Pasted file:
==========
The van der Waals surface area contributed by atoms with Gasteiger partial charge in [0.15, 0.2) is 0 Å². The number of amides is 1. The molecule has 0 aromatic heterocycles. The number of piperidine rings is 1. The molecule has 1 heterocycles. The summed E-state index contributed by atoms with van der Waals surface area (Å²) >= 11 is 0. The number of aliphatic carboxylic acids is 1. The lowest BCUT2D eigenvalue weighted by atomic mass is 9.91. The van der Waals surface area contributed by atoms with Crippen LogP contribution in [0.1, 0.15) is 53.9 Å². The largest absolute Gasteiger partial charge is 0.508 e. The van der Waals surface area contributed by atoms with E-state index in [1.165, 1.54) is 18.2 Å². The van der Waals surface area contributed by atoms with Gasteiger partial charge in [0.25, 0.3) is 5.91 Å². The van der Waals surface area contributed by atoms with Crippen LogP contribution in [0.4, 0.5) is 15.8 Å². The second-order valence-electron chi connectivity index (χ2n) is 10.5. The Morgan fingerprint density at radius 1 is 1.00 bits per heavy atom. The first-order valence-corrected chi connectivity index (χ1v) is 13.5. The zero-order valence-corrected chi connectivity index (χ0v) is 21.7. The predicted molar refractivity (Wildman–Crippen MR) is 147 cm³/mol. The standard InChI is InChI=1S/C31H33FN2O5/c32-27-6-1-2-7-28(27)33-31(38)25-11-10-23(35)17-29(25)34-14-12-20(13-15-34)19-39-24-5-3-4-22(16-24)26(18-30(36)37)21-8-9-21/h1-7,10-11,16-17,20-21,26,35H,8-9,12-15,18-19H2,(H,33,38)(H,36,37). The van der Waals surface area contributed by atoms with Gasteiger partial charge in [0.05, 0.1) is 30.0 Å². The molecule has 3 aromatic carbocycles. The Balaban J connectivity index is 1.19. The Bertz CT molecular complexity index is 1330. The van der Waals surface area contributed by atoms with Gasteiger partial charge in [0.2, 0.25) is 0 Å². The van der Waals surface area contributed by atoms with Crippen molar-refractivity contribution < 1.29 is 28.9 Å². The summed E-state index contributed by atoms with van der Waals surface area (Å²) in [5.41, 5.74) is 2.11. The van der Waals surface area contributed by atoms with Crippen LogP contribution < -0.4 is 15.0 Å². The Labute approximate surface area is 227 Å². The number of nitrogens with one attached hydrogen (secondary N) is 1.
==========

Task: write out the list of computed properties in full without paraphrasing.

The van der Waals surface area contributed by atoms with Gasteiger partial charge in [0.15, 0.2) is 0 Å². The number of amides is 1. The molecule has 0 aromatic heterocycles. The number of piperidine rings is 1. The molecule has 1 heterocycles. The summed E-state index contributed by atoms with van der Waals surface area (Å²) >= 11 is 0. The number of aliphatic carboxylic acids is 1. The lowest BCUT2D eigenvalue weighted by atomic mass is 9.91. The van der Waals surface area contributed by atoms with Crippen LogP contribution in [0.1, 0.15) is 53.9 Å². The largest absolute Gasteiger partial charge is 0.508 e. The van der Waals surface area contributed by atoms with E-state index in [1.165, 1.54) is 18.2 Å². The van der Waals surface area contributed by atoms with Gasteiger partial charge in [0.25, 0.3) is 5.91 Å². The van der Waals surface area contributed by atoms with Crippen LogP contribution in [0.4, 0.5) is 15.8 Å². The second-order valence-electron chi connectivity index (χ2n) is 10.5. The Morgan fingerprint density at radius 1 is 1.00 bits per heavy atom. The first-order valence-corrected chi connectivity index (χ1v) is 13.5. The zero-order valence-corrected chi connectivity index (χ0v) is 21.7. The predicted molar refractivity (Wildman–Crippen MR) is 147 cm³/mol. The standard InChI is InChI=1S/C31H33FN2O5/c32-27-6-1-2-7-28(27)33-31(38)25-11-10-23(35)17-29(25)34-14-12-20(13-15-34)19-39-24-5-3-4-22(16-24)26(18-30(36)37)21-8-9-21/h1-7,10-11,16-17,20-21,26,35H,8-9,12-15,18-19H2,(H,33,38)(H,36,37). The van der Waals surface area contributed by atoms with Gasteiger partial charge in [0.05, 0.1) is 30.0 Å². The molecule has 3 aromatic carbocycles. The Balaban J connectivity index is 1.19. The Bertz CT molecular complexity index is 1330. The van der Waals surface area contributed by atoms with Gasteiger partial charge in [0.2, 0.25) is 0 Å². The van der Waals surface area contributed by atoms with Crippen molar-refractivity contribution < 1.29 is 28.9 Å². The summed E-state index contributed by atoms with van der Waals surface area (Å²) in [5.41, 5.74) is 2.11. The van der Waals surface area contributed by atoms with Crippen LogP contribution < -0.4 is 15.0 Å². The Labute approximate surface area is 227 Å². The number of nitrogens with one attached hydrogen (secondary N) is 1.